And __last but not least__…the workshop attendees!



We really aim to an highly interactive session (please feel free to book in advance a 3 min flash-talk)
We will likely not fix, but will we, hopefully, be able to take-home a couple of  inspiring ideas?

17:30 Wrap up

Statement of objectives

This workshop addresses a number of epistemological issues in robotics, related to performance measurement, methods for the objective comparison of different algorithms and systems, the possibility itself to replicate published results. How research should be performed (and reported) in order to allow result replications? While the practical utility of challenges and competitions is widely recognized, which is their epistemological status? How should they be designed in order to maximize their contribution to robotics research (and the industrial exploitation of results?)? To which extent and for measuring which functionalities and capabilities are benchmarks useful and possible? Which balance of result replication, benchmarking, challenges and competitions would allow a more objective evaluation of results and consequent objective assessment of the state of the art in the various subfields of our domain of investigation? The workshop will provide a forum for the discussion of these issues and will show a number of examples of replicable experiment in Robotics Research. Moreover, we believe that the ideas developed within the community and the available tools allows to discuss, and possibly to implement, a robotics research publishing thread based on the publication of fully replicable experiments. This would possibly be very beneficial for the education of undergraduate and graduate students, too.

List of topics

  • Experiments in Robotics
  • Epistemological issues
  • Examples of Good Practice
  • Evaluation of Experimental Robotics Work
  • Proposals for Promotion of Good Experimental Work
  • Performance modeling of the relationship between a task and the environment where it is performed
  • Relationship between benchmarking and replication of experiments with robots
  • Reporting experiments in Robotics
  • Comparison of experimental methodology in neurosciences, neurophysiology and in Robotics
  • Comparison of experimental methodology in neurosciences/neurophysiology and in AI
  • Comparison of experimental methodology in Biology and in Robotics
  • Comparison of experimental methodology in Biology and in AI
  • Experimental scenarios to evaluate performance, demonstrate generality, and measure robustness in robots and animals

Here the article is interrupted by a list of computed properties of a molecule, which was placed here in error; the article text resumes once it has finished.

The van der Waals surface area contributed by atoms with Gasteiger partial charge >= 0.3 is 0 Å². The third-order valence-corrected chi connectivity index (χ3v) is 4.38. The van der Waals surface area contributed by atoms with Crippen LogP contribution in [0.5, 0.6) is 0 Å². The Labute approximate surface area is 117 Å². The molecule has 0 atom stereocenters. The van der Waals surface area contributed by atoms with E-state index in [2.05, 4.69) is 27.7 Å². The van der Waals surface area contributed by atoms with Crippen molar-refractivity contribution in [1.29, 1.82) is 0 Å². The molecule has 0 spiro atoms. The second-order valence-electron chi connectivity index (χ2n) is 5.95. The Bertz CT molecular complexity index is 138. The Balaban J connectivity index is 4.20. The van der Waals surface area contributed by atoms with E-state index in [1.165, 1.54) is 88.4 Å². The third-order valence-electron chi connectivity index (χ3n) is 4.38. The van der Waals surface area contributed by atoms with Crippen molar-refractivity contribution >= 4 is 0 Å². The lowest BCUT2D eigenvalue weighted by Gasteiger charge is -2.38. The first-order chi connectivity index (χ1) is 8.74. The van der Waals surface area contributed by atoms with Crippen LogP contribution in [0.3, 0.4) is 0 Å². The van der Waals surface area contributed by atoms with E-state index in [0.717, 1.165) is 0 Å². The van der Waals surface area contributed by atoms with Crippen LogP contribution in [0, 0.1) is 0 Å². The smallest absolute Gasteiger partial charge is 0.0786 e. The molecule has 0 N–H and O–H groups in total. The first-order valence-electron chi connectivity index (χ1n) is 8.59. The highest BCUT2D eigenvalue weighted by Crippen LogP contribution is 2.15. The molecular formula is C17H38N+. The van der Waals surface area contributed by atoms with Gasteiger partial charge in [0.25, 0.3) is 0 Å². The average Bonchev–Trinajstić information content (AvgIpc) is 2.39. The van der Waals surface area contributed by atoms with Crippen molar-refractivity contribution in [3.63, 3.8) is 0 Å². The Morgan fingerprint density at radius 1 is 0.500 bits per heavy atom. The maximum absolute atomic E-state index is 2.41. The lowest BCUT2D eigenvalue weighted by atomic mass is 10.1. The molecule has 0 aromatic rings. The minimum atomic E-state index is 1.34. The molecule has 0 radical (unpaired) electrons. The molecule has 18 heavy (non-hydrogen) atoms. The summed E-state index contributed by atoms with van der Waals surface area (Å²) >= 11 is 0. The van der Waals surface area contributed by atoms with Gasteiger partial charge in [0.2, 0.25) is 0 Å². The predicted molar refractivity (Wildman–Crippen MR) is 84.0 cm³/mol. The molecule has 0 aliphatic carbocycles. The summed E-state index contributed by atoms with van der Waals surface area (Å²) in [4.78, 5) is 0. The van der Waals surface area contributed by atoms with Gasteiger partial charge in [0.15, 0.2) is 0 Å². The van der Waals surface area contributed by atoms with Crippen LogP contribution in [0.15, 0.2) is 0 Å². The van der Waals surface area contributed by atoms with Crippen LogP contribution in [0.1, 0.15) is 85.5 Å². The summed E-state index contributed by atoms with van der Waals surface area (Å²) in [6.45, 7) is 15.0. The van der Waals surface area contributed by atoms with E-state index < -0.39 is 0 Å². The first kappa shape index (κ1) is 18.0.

• Well grounded experimental methods to compare artificial and natural cognitive systems; Benchmarking in Robotics/AI/Cognition
  • Robotics/AI/Cognition competitions
  • Design of Robotics/AI/Cognition competitions
  • Robotics/AI/Cognition Challenges
  • Design of Robotics/AI/Cognition Challenges
  • How to integrate Experimental Methods, Benchmarking, Challenges and Competitions for a better evaluation of results

Primary/secondary audience

Primary: Robotics researchers from any subfield of the discipline from both academia and industry. Secondary: Industry members interested in the exploitation of research results, others interested in methodologies in scientific and engineering disciplines.

Relation to previous ICRA or IROS workshops

This workshop is a joint initiative of the IEEE-TC on Performance Evaluation and Benchmarking of Robotic and Automation Systems (PEBRAS) and the EURON Special Interest Group on Good Experimental Methodology for Robotics (SIG GEM). The proposers are co-chairs of IEEE-TC PEBRAS and/or EURON SIG GEM and have jointly co-organized about 20 successful related events in the last years, such as several workshops on Benchmarking and Performance Metrics at IROS (2006-2010,2012, 2013), 5 workshops at RSS (2008-2010, 2012, 2013) and the Performance Metrics for Intelligent Systems Workshop (PERMIS) series (2000-2012) and three organized at ICRA 2010, 2011, 2012 on replication of experiment in robotics research. John Hallam has been involved in the organization of many conferences on the Simulation of Adaptive Behavior and he is the president of International Society for the Simulation of Adaptive Behaviour. 



This workshop is supported by IEEE RAS TC-Pebras and the Euron GEM Sig

Additional information